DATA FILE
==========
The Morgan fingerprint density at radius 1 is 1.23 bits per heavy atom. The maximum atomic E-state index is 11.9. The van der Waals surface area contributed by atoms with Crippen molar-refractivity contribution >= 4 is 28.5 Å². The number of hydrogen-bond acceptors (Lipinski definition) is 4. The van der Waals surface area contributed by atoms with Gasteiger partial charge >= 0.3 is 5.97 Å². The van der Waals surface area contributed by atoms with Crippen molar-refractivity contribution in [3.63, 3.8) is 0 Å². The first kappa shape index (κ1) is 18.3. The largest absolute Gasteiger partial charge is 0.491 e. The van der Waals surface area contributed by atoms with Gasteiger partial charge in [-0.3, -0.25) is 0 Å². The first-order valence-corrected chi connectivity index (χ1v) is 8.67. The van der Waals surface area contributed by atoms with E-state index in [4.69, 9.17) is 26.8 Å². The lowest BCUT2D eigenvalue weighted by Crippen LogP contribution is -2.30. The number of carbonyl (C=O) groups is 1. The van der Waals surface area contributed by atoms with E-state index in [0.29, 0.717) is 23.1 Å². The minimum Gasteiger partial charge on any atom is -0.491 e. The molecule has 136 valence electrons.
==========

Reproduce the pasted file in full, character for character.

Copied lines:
The Morgan fingerprint density at radius 1 is 1.23 bits per heavy atom. The maximum atomic E-state index is 11.9. The van der Waals surface area contributed by atoms with Crippen molar-refractivity contribution >= 4 is 28.5 Å². The number of hydrogen-bond acceptors (Lipinski definition) is 4. The van der Waals surface area contributed by atoms with Gasteiger partial charge >= 0.3 is 5.97 Å². The van der Waals surface area contributed by atoms with Crippen molar-refractivity contribution in [3.63, 3.8) is 0 Å². The first kappa shape index (κ1) is 18.3. The largest absolute Gasteiger partial charge is 0.491 e. The van der Waals surface area contributed by atoms with Gasteiger partial charge in [-0.3, -0.25) is 0 Å². The first-order valence-corrected chi connectivity index (χ1v) is 8.67. The van der Waals surface area contributed by atoms with E-state index in [4.69, 9.17) is 26.8 Å². The lowest BCUT2D eigenvalue weighted by Crippen LogP contribution is -2.30. The number of carbonyl (C=O) groups is 1. The van der Waals surface area contributed by atoms with E-state index in [0.29, 0.717) is 23.1 Å². The minimum Gasteiger partial charge on any atom is -0.491 e. The molecule has 136 valence electrons.